Fact and Fiction opens with "We Are Sane", a colourful 10-minute piece in 3 sections, with 2 "Files". These "Files" are spoken sections, which provide a unique contrast in texture - pre rap, one might observe. The opening "Te Dium" section is sung in a pseudo choirboy voice, adding irony, and the "We Are Sane" section opens with a short commentary before Geoff launches into one of the superb melodies that he was so good at. File #1 reflects the general Orwellian utopian obsession, which was very pertinent in the pre-1984 years and the continuing cold war. Britain was under Thatcher, and those who did not appreciate the good things she did tended to share the vision of a control-freak bent on bringing Orwell's warnings true. The "Chorus" of "We Are Sane" is incredibly powerful, and the through-composed music appears to freely flow through the next few sections in a blaze of colours from TNs unique pallette - the section following the second "File" is my favourite in this song, a driving concoction of arpeggiated chords and a strong melody, Geoff practically barking out the lyrics. 5/5

Human Being regresses slightly into early Genesis territory, but with TN's driving slant on the style. Geoff's solo voice opens the track uttering a warning to all those who would go against the system. In today's relatively free society it's sometimes hard to recall just what it was like in the UK in the early 1980s, but if you didn't just shut up and go along with it, your life could be made very hard. A sumptuous Genesis-derived riff pushes the verses to the gently flowing chorus - although this is not your simple verse-chorus structure. TN add their usual composed magic and produce a coherent piece of prog as any. 5/5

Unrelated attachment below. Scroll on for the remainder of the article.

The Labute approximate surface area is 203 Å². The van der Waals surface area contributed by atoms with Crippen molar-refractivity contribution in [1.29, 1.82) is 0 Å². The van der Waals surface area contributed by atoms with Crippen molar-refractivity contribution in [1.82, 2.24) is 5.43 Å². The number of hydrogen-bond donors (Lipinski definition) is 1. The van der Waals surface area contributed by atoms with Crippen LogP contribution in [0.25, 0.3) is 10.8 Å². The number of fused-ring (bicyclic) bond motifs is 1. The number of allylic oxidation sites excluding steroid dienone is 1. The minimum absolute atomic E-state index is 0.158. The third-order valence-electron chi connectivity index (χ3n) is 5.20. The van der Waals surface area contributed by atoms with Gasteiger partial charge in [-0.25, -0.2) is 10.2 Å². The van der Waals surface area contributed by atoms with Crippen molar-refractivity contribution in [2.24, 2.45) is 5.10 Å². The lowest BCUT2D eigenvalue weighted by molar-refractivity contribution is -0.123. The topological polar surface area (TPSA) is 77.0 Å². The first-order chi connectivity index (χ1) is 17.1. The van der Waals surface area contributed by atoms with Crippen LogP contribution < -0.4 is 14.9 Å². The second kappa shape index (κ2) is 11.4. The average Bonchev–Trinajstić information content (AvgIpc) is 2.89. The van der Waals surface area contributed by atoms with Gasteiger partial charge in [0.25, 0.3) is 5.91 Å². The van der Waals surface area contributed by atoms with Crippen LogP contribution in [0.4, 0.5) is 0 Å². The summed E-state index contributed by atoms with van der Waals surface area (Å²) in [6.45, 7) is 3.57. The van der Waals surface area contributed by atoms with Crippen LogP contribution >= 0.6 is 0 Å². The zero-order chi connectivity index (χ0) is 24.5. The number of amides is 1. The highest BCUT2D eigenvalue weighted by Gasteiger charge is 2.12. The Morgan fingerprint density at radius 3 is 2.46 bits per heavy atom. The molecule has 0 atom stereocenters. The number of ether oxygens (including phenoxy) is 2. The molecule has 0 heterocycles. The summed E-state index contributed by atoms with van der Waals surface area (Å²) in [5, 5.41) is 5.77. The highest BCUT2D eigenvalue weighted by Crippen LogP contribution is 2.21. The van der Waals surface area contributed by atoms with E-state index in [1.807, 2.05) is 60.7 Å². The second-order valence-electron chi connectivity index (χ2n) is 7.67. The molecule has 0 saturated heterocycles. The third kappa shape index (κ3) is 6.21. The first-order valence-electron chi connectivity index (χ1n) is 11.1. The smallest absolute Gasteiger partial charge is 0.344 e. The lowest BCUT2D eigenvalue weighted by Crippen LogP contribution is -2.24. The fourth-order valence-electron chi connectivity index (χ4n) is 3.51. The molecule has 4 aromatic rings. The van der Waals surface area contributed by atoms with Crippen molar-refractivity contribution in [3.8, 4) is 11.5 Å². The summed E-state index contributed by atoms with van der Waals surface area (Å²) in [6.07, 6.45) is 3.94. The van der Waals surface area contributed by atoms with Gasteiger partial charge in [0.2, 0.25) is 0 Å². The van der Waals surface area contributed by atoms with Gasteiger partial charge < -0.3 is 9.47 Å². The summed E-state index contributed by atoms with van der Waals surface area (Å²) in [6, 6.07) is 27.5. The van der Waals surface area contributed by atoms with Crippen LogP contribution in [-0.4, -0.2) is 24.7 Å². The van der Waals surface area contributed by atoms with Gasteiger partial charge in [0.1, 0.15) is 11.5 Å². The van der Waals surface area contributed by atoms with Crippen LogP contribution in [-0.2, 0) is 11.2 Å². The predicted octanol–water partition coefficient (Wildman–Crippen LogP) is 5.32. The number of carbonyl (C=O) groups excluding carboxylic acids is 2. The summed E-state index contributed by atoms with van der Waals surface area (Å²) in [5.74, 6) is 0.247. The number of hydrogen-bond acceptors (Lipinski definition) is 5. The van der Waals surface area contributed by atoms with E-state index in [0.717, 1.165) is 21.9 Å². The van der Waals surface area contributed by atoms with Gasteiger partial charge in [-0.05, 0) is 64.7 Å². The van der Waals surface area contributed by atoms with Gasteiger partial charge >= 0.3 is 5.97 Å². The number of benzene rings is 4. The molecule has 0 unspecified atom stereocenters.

This City is just incredible, musically, although I'm not keen on the lyrics - which, it has to be said, are not bad - there are no rhymes, just Geoff's thoughts in a kind of verbal painting of a city in decline - just not to my taste. The music almost defies description, it is so beautiful. Just listen and enjoy! 4.5/5

World Without End is not remarkable in itself, but lends a nice musical interlude between the intensity of the sung tracks.

Fact and Fiction, the title track, begins with an infectious prog rhythm - straight 4/4, but broken up superbly to give the effect of a wierd time signature. As with "This City", the lyrics are pure poetry - there are no rhymes. Example;

TV is switched on the screen reveal a spokesperson adverts, politics, editing the real cheap words, money talks naming itself to be the key to Utopia, Cornucopia to a better world you go buy and buy

There is a chorus section of sorts which sends shivers down my spine - "Don't make me laugh!", which Geoff sings with absolute passion. 5/5